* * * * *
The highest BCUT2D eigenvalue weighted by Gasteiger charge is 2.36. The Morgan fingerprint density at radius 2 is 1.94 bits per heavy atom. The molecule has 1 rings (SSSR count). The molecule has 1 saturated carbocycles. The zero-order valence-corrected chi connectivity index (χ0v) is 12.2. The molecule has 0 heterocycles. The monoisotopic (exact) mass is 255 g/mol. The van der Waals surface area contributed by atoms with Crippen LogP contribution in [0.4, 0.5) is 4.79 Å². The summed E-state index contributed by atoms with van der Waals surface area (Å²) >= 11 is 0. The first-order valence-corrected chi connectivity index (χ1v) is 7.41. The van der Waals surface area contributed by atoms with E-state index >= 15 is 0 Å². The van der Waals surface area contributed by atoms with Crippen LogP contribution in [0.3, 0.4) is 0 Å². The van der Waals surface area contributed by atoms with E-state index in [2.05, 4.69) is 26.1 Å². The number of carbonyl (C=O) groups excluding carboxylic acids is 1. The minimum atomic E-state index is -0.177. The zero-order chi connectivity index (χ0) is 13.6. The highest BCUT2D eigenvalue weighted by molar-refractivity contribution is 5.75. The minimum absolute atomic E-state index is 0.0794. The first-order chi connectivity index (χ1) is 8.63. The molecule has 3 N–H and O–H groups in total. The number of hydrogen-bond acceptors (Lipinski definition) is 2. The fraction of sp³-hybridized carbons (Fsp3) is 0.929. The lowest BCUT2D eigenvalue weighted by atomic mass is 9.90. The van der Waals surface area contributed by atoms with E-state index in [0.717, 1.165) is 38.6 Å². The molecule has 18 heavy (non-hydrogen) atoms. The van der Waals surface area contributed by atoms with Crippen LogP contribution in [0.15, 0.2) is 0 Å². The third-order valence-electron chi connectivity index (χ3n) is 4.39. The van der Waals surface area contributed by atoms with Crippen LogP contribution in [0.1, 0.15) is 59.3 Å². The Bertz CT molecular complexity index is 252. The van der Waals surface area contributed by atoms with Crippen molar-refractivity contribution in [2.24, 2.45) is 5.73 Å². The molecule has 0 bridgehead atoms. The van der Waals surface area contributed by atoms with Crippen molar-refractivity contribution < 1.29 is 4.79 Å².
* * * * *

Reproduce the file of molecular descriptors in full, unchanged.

The highest BCUT2D eigenvalue weighted by Gasteiger charge is 2.36. The Morgan fingerprint density at radius 2 is 1.94 bits per heavy atom. The molecule has 1 rings (SSSR count). The molecule has 1 saturated carbocycles. The zero-order valence-corrected chi connectivity index (χ0v) is 12.2. The molecule has 0 heterocycles. The monoisotopic (exact) mass is 255 g/mol. The van der Waals surface area contributed by atoms with Crippen LogP contribution in [0.4, 0.5) is 4.79 Å². The summed E-state index contributed by atoms with van der Waals surface area (Å²) >= 11 is 0. The first-order valence-corrected chi connectivity index (χ1v) is 7.41. The van der Waals surface area contributed by atoms with E-state index >= 15 is 0 Å². The van der Waals surface area contributed by atoms with Crippen LogP contribution in [0.3, 0.4) is 0 Å². The van der Waals surface area contributed by atoms with E-state index in [2.05, 4.69) is 26.1 Å². The number of carbonyl (C=O) groups excluding carboxylic acids is 1. The minimum atomic E-state index is -0.177. The zero-order chi connectivity index (χ0) is 13.6. The highest BCUT2D eigenvalue weighted by molar-refractivity contribution is 5.75. The minimum absolute atomic E-state index is 0.0794. The first-order chi connectivity index (χ1) is 8.63. The molecule has 3 N–H and O–H groups in total. The number of hydrogen-bond acceptors (Lipinski definition) is 2. The fraction of sp³-hybridized carbons (Fsp3) is 0.929. The lowest BCUT2D eigenvalue weighted by atomic mass is 9.90. The van der Waals surface area contributed by atoms with E-state index in [0.717, 1.165) is 38.6 Å². The molecule has 18 heavy (non-hydrogen) atoms. The van der Waals surface area contributed by atoms with Crippen LogP contribution in [0.15, 0.2) is 0 Å². The third-order valence-electron chi connectivity index (χ3n) is 4.39. The van der Waals surface area contributed by atoms with Crippen LogP contribution in [0.1, 0.15) is 59.3 Å². The Bertz CT molecular complexity index is 252. The van der Waals surface area contributed by atoms with Crippen molar-refractivity contribution in [2.24, 2.45) is 5.73 Å². The molecule has 0 bridgehead atoms. The van der Waals surface area contributed by atoms with Crippen molar-refractivity contribution < 1.29 is 4.79 Å².